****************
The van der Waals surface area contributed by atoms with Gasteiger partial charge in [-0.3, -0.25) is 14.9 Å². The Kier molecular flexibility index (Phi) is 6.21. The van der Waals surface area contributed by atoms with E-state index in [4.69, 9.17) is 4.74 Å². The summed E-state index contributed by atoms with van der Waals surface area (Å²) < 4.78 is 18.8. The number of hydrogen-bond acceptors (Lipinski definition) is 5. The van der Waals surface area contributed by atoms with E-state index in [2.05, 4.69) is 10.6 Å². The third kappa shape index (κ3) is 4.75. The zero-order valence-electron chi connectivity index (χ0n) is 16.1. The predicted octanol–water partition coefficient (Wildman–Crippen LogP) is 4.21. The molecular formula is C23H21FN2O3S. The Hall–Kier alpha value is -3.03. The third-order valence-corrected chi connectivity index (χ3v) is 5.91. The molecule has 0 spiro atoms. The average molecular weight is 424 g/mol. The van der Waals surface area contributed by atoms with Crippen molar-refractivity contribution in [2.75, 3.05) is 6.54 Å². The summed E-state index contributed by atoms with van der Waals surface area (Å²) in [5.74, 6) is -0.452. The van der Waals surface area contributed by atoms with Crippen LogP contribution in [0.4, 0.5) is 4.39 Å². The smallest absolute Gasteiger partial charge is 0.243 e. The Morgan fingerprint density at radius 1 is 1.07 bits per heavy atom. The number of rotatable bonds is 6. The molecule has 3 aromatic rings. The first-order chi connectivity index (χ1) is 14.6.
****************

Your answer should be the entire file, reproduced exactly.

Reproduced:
The van der Waals surface area contributed by atoms with Gasteiger partial charge in [-0.3, -0.25) is 14.9 Å². The Kier molecular flexibility index (Phi) is 6.21. The van der Waals surface area contributed by atoms with E-state index in [4.69, 9.17) is 4.74 Å². The summed E-state index contributed by atoms with van der Waals surface area (Å²) < 4.78 is 18.8. The number of hydrogen-bond acceptors (Lipinski definition) is 5. The van der Waals surface area contributed by atoms with E-state index in [2.05, 4.69) is 10.6 Å². The third kappa shape index (κ3) is 4.75. The zero-order valence-electron chi connectivity index (χ0n) is 16.1. The predicted octanol–water partition coefficient (Wildman–Crippen LogP) is 4.21. The molecular formula is C23H21FN2O3S. The Hall–Kier alpha value is -3.03. The third-order valence-corrected chi connectivity index (χ3v) is 5.91. The molecule has 0 spiro atoms. The average molecular weight is 424 g/mol. The van der Waals surface area contributed by atoms with Crippen molar-refractivity contribution in [2.75, 3.05) is 6.54 Å². The summed E-state index contributed by atoms with van der Waals surface area (Å²) in [5.74, 6) is -0.452. The van der Waals surface area contributed by atoms with Crippen LogP contribution in [0.4, 0.5) is 4.39 Å². The smallest absolute Gasteiger partial charge is 0.243 e. The Morgan fingerprint density at radius 1 is 1.07 bits per heavy atom. The number of rotatable bonds is 6. The molecule has 3 aromatic rings. The first-order chi connectivity index (χ1) is 14.6.